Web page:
Gosetti, who is Senior Lecturer in French, Convenor of French and Course Coordinator in various languages courses at the University of New England (UNE), is a renowned polyglot and lover of literature.

She prefers to call minority languages “lesser-spoken languages”, and for good reason: the languages she refers to are either dialects, or Indigenous languages, which are in no way inferior but simply lesser known or less widely used.

Born in Collio di Vobrano, a small town close to Lake Garda, Gosetti was raised bilingual with Brescian her first and main language, followed by Italian, which became more pronounced during schooling.

Throughout her life and many years of higher education (she has an undergraduate degree in French and English languages, literatures, and cultures from the University of Bologna and a master and doctorate in French from Balliol College at the University of Oxford), Gosetti has studied and picked up other languages, and now speaks Brescian, Italian, English, French, and some German and Russian.

“Then I developed a passion for minority languages, so I have a reading knowledge of Occitan and languages from the south of France, just out of interest,” she said.

Gosetti founded the blog Transferre after reading a funny Facebook comment made by a friend, who chastised her for constantly posting in French or English rather than her native Brescian.

She took up the challenge to translate one of Baudelaire’s best-known Spleen poems (Quand le ciel bas et lourd pèse comme un couvercle) from Les Fleurs du Mal into Bresà.

After adding an audio file to the translation (Brescian is a spoken, not a written language), Gosetti launched Transferre, a platform for the promotion of poetry in translation, especially from and into endangered minority languages.

The reaction to her initiative was at first mixed.

Brescian dialect is still hugely stigmatised.

This was particularly evident throughout Gosetti’s childhood.

Largely raised by her grandmother, Gosetti grew up speaking Brescian, but when she went to school her teacher was very strict, saying “that is not Italian”.

“At the time it was still very much looked down upon; dialect was the language of the peasants and it was not really valued at all,” Gosetti said.

So when she began reading at poetry events in her native tongue and the audience laughed, she was unsurprised.

“I said ‘guys, if you want to laugh, just laugh, because I know that is what you feel’,” Gosetti recalled.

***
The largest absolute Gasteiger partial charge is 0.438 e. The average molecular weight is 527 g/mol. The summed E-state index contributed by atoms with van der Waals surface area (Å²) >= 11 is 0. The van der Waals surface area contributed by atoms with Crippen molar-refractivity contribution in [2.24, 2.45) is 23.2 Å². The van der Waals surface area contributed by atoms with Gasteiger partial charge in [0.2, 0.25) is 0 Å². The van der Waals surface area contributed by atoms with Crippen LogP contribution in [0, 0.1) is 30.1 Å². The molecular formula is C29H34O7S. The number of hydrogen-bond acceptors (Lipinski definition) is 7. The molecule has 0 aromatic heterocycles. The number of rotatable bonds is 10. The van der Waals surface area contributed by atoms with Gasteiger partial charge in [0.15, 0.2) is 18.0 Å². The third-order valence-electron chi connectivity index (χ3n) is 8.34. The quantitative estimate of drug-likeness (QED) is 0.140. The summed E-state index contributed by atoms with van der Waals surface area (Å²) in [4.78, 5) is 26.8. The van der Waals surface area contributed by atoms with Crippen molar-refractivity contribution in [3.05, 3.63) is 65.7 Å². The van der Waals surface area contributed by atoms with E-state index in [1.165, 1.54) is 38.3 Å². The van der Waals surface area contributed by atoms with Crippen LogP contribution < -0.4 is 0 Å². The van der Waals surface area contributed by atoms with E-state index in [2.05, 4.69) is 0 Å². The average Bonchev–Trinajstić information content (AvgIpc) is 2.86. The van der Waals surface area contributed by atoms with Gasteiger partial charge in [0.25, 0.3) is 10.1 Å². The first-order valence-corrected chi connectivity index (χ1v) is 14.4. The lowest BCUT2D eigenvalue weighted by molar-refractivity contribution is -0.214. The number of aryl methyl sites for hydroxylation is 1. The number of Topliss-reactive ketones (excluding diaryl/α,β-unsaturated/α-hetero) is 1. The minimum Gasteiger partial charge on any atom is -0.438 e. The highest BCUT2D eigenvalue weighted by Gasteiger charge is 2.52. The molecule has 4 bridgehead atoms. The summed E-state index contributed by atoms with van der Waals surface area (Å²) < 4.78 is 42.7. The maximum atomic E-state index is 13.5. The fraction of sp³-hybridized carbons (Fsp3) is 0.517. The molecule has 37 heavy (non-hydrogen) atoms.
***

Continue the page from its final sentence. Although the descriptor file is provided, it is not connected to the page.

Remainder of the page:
“Because we’ve always been trained to think that Brescian is this poor, backward language, and it’s really normal because it’s usually used in comedies and pantomime...

“But then some people started to say, this actually sounds really good in Brescian!”

A worldwide audience began to appreciate her poetry blog and its translations into minority languages.

“People started sending me things,” Gosetti exclaimed.

“A group of students in South America sent me a translation of Robert Frost into Guarani [an Indigenous language], then someone from Wales sent me something from Welsh into Galician [a language in Spain], then someone sent me Shakespeare translated into Romanesco [a central Italian dialect]!”

Recently, Gosetti co-ran a multilingual poetry event with Alice Loda from the University of Technology Sydney (UTS).

The audience offered up all sorts of translations in dialect, including Romagnolo.

“Once you give someone the self-assurance by saying their dialects are actually languages, then they realise they can translate literature into their own dialects,” Gosetti said.

“It’s really, really empowering.

“It’s a way of challenging the centralised mentality of there being only one language and one way of seeing the world, and saying well actually, there are many cultures and many languages, and we should incorporate them.”

Gosetti is careful to point out that she does not want to associate with any political parties by using her dialect, but that merely “all minority languages are languages and we should preserve this richness”.

She lived for two years in Armidale, but is now based at the UNE campus in Parramatta, Sydney.

During her time in Armidale, she came into contact with the local Aboriginal language, Anaiwan, and said she was very impressed by the Anaiwan Language Revival Program which is in progress there, largely lead by Ambēyan man and UNE student Callum Clayton-Dixon.

“I think it’s important now that we are in Australia to gain exposure to languages and really embrace the diversity within,” Gosetti said.

Gosetti and Daniel Finch-Race from the University of Bristol were recently awarded a highly competitive small grant from the UK-based Language Acts and Worldmaking, in support of their series of public projects on Multilingual Poetry Translation and European-Australian Connections in an Industrial World.

She said that the pair plans to run events in Australia, specifically on creative translation using minority languages.

“I would love for the events to get into schools, especially where there is a lot of migration or second-generation students or people that know Aboriginal languages, so they can all learn to value their heritage,” Gosetti mused.

She emphasised that all languages and dialects are cultural heritage, and if any are lost, “you lose a complete worldview and become basically impoverished of ideas and plurality, which is dangerous in my opinion”.

At this point Gosetti interjected with the German word Weltanschauung, which emphasises uniqueness in world perception.

“Monolingualism is a form of silencing, as some people are unable to express what they want,” she added.

“Everyone should be given the chance to think about their own heritage and share it with others.”

Visit Valentina Gosetti’s blog Transferre.